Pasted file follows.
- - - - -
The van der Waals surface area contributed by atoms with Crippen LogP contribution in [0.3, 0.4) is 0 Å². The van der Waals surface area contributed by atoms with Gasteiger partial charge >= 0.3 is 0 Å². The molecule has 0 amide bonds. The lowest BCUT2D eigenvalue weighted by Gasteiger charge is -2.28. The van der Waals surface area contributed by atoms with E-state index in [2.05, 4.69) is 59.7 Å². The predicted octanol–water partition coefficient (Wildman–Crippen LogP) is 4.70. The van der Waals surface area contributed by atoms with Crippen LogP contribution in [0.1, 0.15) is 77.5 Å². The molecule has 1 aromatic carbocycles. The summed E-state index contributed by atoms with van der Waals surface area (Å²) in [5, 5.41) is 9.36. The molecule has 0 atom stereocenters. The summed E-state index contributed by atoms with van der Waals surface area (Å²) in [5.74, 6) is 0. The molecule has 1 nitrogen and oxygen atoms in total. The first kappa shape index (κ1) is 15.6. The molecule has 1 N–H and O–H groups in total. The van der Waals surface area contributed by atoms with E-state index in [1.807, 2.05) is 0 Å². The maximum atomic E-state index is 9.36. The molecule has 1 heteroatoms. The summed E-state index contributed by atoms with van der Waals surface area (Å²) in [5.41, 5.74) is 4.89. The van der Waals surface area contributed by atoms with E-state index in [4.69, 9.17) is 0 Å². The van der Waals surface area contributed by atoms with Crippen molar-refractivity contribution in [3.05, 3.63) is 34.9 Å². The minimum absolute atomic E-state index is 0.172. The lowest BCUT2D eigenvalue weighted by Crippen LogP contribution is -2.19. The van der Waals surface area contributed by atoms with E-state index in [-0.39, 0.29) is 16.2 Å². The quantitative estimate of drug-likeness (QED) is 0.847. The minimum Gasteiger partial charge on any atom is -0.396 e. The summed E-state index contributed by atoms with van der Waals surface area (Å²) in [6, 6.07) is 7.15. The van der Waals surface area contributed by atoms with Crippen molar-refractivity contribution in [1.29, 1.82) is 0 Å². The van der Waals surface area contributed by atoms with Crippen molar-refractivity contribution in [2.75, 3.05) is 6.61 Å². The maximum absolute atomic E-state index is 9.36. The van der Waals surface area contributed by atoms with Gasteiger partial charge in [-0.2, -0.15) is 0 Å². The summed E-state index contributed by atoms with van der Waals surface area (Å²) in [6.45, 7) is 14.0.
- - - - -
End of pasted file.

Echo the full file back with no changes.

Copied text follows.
The van der Waals surface area contributed by atoms with Crippen LogP contribution in [0.3, 0.4) is 0 Å². The van der Waals surface area contributed by atoms with Gasteiger partial charge >= 0.3 is 0 Å². The molecule has 0 amide bonds. The lowest BCUT2D eigenvalue weighted by Gasteiger charge is -2.28. The van der Waals surface area contributed by atoms with E-state index in [2.05, 4.69) is 59.7 Å². The predicted octanol–water partition coefficient (Wildman–Crippen LogP) is 4.70. The van der Waals surface area contributed by atoms with Crippen LogP contribution in [0.1, 0.15) is 77.5 Å². The molecule has 1 aromatic carbocycles. The summed E-state index contributed by atoms with van der Waals surface area (Å²) in [5, 5.41) is 9.36. The molecule has 0 atom stereocenters. The summed E-state index contributed by atoms with van der Waals surface area (Å²) in [5.74, 6) is 0. The molecule has 1 nitrogen and oxygen atoms in total. The first kappa shape index (κ1) is 15.6. The molecule has 1 N–H and O–H groups in total. The van der Waals surface area contributed by atoms with E-state index in [1.807, 2.05) is 0 Å². The maximum atomic E-state index is 9.36. The molecule has 1 heteroatoms. The summed E-state index contributed by atoms with van der Waals surface area (Å²) in [5.41, 5.74) is 4.89. The van der Waals surface area contributed by atoms with E-state index in [4.69, 9.17) is 0 Å². The van der Waals surface area contributed by atoms with Crippen molar-refractivity contribution in [3.05, 3.63) is 34.9 Å². The minimum absolute atomic E-state index is 0.172. The lowest BCUT2D eigenvalue weighted by Crippen LogP contribution is -2.19. The van der Waals surface area contributed by atoms with E-state index in [-0.39, 0.29) is 16.2 Å². The quantitative estimate of drug-likeness (QED) is 0.847. The minimum Gasteiger partial charge on any atom is -0.396 e. The summed E-state index contributed by atoms with van der Waals surface area (Å²) in [6, 6.07) is 7.15. The van der Waals surface area contributed by atoms with Crippen molar-refractivity contribution in [1.29, 1.82) is 0 Å². The van der Waals surface area contributed by atoms with Crippen molar-refractivity contribution in [2.75, 3.05) is 6.61 Å². The maximum absolute atomic E-state index is 9.36. The van der Waals surface area contributed by atoms with Gasteiger partial charge in [-0.2, -0.15) is 0 Å². The summed E-state index contributed by atoms with van der Waals surface area (Å²) in [6.45, 7) is 14.0.